I realize how naive this post may sound, but sometimes that’s my default.
WIth big things, giant life events, I’ve discovered that I have a habit of not entirely comprehending something until I sit with it, rest with it, and let it come to me through cracks in my consciousness. I think I’ve learned to do this as I’ve aged, because if I don’t place myself in an almost meditative state when huge things happen I can have a tendency to overreact, and one true thing I’ve learned in 56 years is that as often as we praise resolute action, thoughtful response gives a better outcome.
I first heard, “Outcome” as a euphemism for “Life or Death” when I was pregnant with Andy. I had been taking birthing classes through the Methodist Hospital in Brooklyn, but Gerry was working evenings on some stagehand thing so my good friend, Sue Bakula, came with me as my partner. The nurse teaching the class was dry but very funny, and stressed that we were all seeking a ‘positive outcome’ in our delivery, that was really the only thing that mattered.
It DID NOT MATTER if we had a birthing pool, or a no-med delivery, or every med in the dispensary pumped into our veins. It DID NOT MATTER if we followed our birthing plan, or threw it out the window. It DID NOT MATTER who was in the room with us, or who wasn’t, or whether we even LIKED our husband’s half sister who insisted on being there.
The only thing that mattered, that REALLY MATTERED, was the outcome. And we wanted a good one.
Her belief in showing us the finish line, and allowing us to use ANY tool within our resources to reach that line (or discard it half way through if it wasn’t working) was a revelation to me and increased my own pragmatism as a mom. That nurse taught me a LOT more than just child birth tips, and I’ve been grateful to her long since.
And my friend, Sue? My friggin’ derelict, partner-in-crime, buddy from Ohio (we met when I was a grad school intern at The Great Lakes Theater Fest in Cleveland) She was pure delight, and remains one of my most precious connections to an exciting time in my life.
Oddly, and wonderfully, when we were ‘graduated’ from our childbirth class we were given pretty certificates of completion. Mine was filled out exactly as you’d hope, my name, the dates, etc.
Susan’s, however, was inexplicably made out in the name of Scott Bakula (Sue’s last name is also Bakula, but she pronounces it differently) and THAT was the icing on the cake. Just so’s you know, officially, I was accompanied in my child birth classes by Scott Bakula. I’m just THAT special. When we showed it to the nurse she blushed and laughed and said, “Oh good heavens, I was watching TV while I filled that out and Mr. & Mrs Smith was on…” What a fun and happy mistake. She offered to correct it, but we loved it and kept it!
Non Birth Stories
After childbirth, the most life-shaking thing to happen to me, personally, was the discovery of a huge tumor on my ovary about a year after Max was born. Because of the sketchy nature of US health insurance then (and today) I was—once again—at the point of losing health insurance for some insane reason. Money, most likely.
But before I lost my insurance I went to get complete check ups, just so’s I knew what was stewing around in my body when I wasn’t covered. And this GIGANTIC tumor was discovered. It turned out to be benign, but “pre-cancerous”, and my very kind and wonderful OB/Gyn (a friend of the family) recommended that I have a radical hysterectomy because, as she said, “If we do this, you’ll lose your reproduction. If we just remove the tumor and it is the start of ovarian cancer and we don’t get it, you’ll lose your life AND everything your family owns to pay for it.” And she wasn’t wrong.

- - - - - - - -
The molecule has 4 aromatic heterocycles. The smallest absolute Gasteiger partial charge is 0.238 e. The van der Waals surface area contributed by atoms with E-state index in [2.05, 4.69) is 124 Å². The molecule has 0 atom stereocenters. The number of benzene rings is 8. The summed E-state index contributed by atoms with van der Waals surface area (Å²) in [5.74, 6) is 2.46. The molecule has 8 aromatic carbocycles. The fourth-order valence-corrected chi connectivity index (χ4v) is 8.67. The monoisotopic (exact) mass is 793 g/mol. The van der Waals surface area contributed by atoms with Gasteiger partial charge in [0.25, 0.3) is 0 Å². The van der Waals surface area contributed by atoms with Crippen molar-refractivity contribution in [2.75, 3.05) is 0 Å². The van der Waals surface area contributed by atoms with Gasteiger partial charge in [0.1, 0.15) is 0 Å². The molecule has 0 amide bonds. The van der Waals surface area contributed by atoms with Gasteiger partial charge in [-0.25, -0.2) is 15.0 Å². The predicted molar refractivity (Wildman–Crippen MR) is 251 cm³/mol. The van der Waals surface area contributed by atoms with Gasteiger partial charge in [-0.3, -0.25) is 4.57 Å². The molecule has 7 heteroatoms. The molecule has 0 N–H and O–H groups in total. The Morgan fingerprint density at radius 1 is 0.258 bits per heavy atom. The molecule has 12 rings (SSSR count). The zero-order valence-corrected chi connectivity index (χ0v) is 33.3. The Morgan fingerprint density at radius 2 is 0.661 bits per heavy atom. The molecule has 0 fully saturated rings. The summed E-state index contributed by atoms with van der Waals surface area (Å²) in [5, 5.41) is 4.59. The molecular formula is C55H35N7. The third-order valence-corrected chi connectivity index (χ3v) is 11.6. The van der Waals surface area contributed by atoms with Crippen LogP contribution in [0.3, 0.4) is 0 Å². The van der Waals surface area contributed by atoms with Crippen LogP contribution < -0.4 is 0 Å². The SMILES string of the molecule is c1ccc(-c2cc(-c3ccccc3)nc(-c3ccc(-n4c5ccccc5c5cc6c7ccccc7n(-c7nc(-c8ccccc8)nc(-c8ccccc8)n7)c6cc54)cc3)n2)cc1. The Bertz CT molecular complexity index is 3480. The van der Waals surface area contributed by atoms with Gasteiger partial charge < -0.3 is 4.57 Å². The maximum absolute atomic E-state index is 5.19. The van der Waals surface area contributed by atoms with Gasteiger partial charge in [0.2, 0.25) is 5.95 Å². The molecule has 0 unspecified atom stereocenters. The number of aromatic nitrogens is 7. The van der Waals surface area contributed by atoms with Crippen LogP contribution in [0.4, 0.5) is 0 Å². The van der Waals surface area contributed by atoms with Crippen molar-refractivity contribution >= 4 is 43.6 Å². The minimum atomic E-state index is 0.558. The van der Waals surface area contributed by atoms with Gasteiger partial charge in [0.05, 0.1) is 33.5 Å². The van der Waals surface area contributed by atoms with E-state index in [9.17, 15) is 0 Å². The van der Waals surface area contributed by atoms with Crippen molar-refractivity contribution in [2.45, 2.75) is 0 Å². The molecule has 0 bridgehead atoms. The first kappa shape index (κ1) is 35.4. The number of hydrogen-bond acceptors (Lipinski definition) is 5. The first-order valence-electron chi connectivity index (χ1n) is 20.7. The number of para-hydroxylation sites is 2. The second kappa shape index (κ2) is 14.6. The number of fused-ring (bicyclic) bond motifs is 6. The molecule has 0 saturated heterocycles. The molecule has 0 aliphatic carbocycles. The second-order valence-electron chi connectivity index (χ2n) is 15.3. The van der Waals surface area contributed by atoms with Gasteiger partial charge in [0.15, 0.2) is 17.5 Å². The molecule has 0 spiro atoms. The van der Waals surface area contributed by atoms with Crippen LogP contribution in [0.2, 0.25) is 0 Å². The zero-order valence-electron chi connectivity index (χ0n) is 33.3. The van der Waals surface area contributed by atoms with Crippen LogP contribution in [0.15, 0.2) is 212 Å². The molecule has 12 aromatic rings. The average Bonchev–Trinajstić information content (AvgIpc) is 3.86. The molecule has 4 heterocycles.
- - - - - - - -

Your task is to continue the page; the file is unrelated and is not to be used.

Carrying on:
I love kids, I always wanted several. The fact that I have TWO children is a bonus, and I realize exactly how fortunate I am. It seems in our family we just can’t have children very easily. Aunt Wanda had two children (my cousins Tommy & Jan) but neither of them could have kids. That happens over and over in our family, the line just — stops. At the point I was born in 1961, I would the the LAST baby born in the immediate family until Andy (née Hannah) was born in 1996. Babies are very precious in our family.
SO when I realized that a radical hysterectomy would mean no more chances at kids, I was sad. But I was realistic. Could we even AFFORD a third child when we couldn’t afford health insurance? Probably not. We had two good ones, we were lucky, so I figured the best thing was to move ahead and not look back.
Who knows how life might have been different if another pregnancy was in the cards for me, whether it would have been sweeter or more painful, but I know it would have been more complicated. And with the decade ahead of us, less complication would be better. The radical hysto was FAR and AWAY the best outcome we could have hoped for.
My own tumor seemed to mark the beginning of a period of death in my family that seems to hit a lot of folks when they reach a certain age. It’s as if so many expiration dates hit all at once. Within a few weeks of hearing about my tumor my mother discovered she had liver and lung cancer, and not long after that my cousin Tommy discovered fast moving cancer and was gone in a matter of months.
During this time I didn’t tell my family about my own growth, or the fact that I’d be having a hysterectomy when I retuned home. Andy and Max had a nice, long visit with Grandma, which was exactly what was needed. Telling mom that I wasn’t well seemed unimportant to the most important outcome, which was to allow my mother to be as peaceful and happy as she could be.
But peace wasn’t in her future, and — having been told that it would be perhaps 4 months or so before mom would be going into hospice — I left mom living with my brother Jimmy and his wife, Karen and went home for my own medical journey. I had all the support I needed, it was important that mom wasn’t part of that support. But I was scared, of course, and I don’t know if I was fully prepared for the ways a hysto would change a 40-year old woman’s life. But that’s a different story for a different blog post.